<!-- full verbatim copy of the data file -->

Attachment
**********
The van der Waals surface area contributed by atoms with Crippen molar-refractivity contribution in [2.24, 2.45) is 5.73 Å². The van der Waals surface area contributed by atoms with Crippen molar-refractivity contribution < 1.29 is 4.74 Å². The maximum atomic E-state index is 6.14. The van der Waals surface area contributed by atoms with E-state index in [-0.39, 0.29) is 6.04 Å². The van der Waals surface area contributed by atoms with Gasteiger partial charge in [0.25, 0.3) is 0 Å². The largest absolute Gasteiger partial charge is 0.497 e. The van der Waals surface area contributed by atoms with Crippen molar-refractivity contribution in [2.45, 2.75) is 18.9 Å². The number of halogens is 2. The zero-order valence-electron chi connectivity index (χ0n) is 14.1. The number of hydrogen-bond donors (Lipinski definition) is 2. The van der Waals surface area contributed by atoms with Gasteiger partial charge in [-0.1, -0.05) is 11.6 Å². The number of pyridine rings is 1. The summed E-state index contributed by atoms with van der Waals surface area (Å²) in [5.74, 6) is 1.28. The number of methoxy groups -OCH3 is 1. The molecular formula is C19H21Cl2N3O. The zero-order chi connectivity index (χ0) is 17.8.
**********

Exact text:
The van der Waals surface area contributed by atoms with Crippen molar-refractivity contribution in [2.24, 2.45) is 5.73 Å². The van der Waals surface area contributed by atoms with Crippen molar-refractivity contribution < 1.29 is 4.74 Å². The maximum atomic E-state index is 6.14. The van der Waals surface area contributed by atoms with E-state index in [-0.39, 0.29) is 6.04 Å². The van der Waals surface area contributed by atoms with Gasteiger partial charge in [0.25, 0.3) is 0 Å². The largest absolute Gasteiger partial charge is 0.497 e. The van der Waals surface area contributed by atoms with Crippen molar-refractivity contribution in [2.45, 2.75) is 18.9 Å². The number of halogens is 2. The zero-order valence-electron chi connectivity index (χ0n) is 14.1. The number of hydrogen-bond donors (Lipinski definition) is 2. The van der Waals surface area contributed by atoms with Gasteiger partial charge in [-0.1, -0.05) is 11.6 Å². The number of pyridine rings is 1. The summed E-state index contributed by atoms with van der Waals surface area (Å²) in [5.74, 6) is 1.28. The number of methoxy groups -OCH3 is 1. The molecular formula is C19H21Cl2N3O. The zero-order chi connectivity index (χ0) is 17.8.